Ninh Bihn – Vietnam – November 2014


Ninh Bihn is about 90km south of Hanoi and home to some beautiful landscape.  I know that we could have gotten there for less than what we paid but the convenience of being picked up directly at our hotel was just too appealing.  By the time we pay for a taxi from our hotel in the Old Quarter Hanoi to the bus station and buy a bus ticket, we would pay around $7 each.  Instead we got the tourist bus that would take us to the same place for $10 each. 

The bus of course was late.  Busses don’t seem to be very punctual here, probably because they try to navigate down narrow city streets with traffic running in both directions.  Then they try to do that in record time.  Once we were picked up (15-20 minutes late) we spent another 15 minutes picking up the rest of the passengers. 

On the bus, the guide starts talking about the tour they’re doing today.  I start to wonder if I’m going somewhere I didn’t expect to go.  Turns out, we are just going to be dropped off on the way.  At the halfway point the bus stops for a restroom break.  The guide tells me that Kristi and I are going to get on another bus because Ninh Bihn is out of the way for him.  The other bus is leaving immediately.  We tell them we need to use the restroom first.  We appear to be a hassle for this guy.  We head another hour and a bit south and the guide on the new bus tells us they are going to drop us off on the highway and we can get a taxi into town.  I sternly tell him “No” and that we paid for this bus because it’s supposed to take us to the city center.  They tell us that we have to come with them on the tour and they will drop us off after their first stop.  Good thing I’m not in a rush.


They stop at a big temple.  The guide says we can join them if we buy a ticket at the gate.  We’re still pretty templed out from Thailand so we decide to pass.  Instead we use our time to watch the bus drivers gamble.  At first I thought they were playing 3 card poker but later realized it was a game more similar to baccarat.  I still am not 100% sure what they were playing.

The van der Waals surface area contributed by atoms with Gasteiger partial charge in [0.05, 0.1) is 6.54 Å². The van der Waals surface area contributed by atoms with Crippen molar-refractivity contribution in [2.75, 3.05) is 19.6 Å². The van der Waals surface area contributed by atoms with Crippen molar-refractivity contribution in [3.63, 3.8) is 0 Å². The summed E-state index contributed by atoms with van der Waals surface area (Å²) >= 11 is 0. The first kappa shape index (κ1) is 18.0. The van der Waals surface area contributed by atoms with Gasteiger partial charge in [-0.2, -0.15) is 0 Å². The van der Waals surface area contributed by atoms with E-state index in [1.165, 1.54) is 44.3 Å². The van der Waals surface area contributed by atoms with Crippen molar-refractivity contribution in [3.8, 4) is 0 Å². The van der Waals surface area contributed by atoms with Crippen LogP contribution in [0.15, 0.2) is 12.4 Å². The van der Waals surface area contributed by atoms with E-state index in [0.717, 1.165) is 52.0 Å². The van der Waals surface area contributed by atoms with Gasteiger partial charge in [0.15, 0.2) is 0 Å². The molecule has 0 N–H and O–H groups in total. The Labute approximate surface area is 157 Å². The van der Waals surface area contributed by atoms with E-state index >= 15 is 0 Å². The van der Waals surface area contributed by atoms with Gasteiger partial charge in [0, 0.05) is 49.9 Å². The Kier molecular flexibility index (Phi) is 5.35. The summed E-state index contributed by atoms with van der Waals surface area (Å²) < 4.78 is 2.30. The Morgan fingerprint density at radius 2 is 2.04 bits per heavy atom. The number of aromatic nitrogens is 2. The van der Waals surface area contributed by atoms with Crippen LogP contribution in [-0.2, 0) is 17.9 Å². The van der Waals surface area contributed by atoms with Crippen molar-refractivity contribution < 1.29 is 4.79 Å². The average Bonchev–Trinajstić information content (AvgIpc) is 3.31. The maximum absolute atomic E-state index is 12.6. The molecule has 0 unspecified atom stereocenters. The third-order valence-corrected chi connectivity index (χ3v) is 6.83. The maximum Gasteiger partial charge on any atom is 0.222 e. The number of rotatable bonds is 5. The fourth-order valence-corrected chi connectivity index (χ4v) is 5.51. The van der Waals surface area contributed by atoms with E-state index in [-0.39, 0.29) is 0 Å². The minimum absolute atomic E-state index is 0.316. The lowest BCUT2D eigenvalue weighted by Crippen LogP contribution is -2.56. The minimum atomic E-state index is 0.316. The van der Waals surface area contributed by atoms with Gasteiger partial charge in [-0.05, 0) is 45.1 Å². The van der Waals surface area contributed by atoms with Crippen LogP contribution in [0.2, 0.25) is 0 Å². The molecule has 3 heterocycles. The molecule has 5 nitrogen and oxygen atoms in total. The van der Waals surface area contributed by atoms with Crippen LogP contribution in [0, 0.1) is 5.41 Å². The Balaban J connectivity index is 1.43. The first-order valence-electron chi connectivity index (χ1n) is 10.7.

45 minutes to an hour later the group comes back.  The bus drives us into Ninh Bihn and drops us off.  I ask, “Is this the city center?” He nods and points straight ahead.  They didn’t drop us off in the city center.  Some directions from a local and stop in a local coffee shop about 1km down the road determined that we still have 1.5km to go to get to our hotel (which is in the city center).  All I can think is what assholes the bus guys were. 

I’m not even sure what hotel I was at that booked the bus because we booked a hotel online and they were full so they “upgraded” us to a hotel down the street of the same calibre.  I remember his card saying they were associated with Sihn Travel which is a major tour company here.  It was also the same price as the Sihn travel office that we went  into.  So right now I’m blaming Sihn Travel for being assholes and overcharging for the bus that drops us off wherever it’s convenient for them. 


All this aside, Ninh Bihn is a wonderful place.  We made the decision to hire motorcycles with drivers to take us around.  We paid 440,000vnd to have these guys for most of the day.  They are very friendly guys with decent English.  They tell us if we want to stop for pictures to let them know.  This is our first time on a motorcycle in Vietnam and it’s terrifying.  You weave in and out of traffic similar to Thailand but the major difference is that nobody yields.  On a left turn, you don’t wait for traffic to pass, you just drive into it and weave through the oncoming traffic to make the turn.  Don’t forget to honk to let everyone know that you don’t give a shit that they’re coming right at you.  My motorcycles speedometer didn’t work so I have no idea how fast we were going but it was about pee your pants fast at one point.  Kristi said hers read 80km/hour which is fast for the small bikes here.

As we drive through, my driver points out the rock formations and says, “It’s like Halong Bay!”  It really is.  It looks like Halong Bay but instead of on water, it’s very dry.  Just a beautiful drive.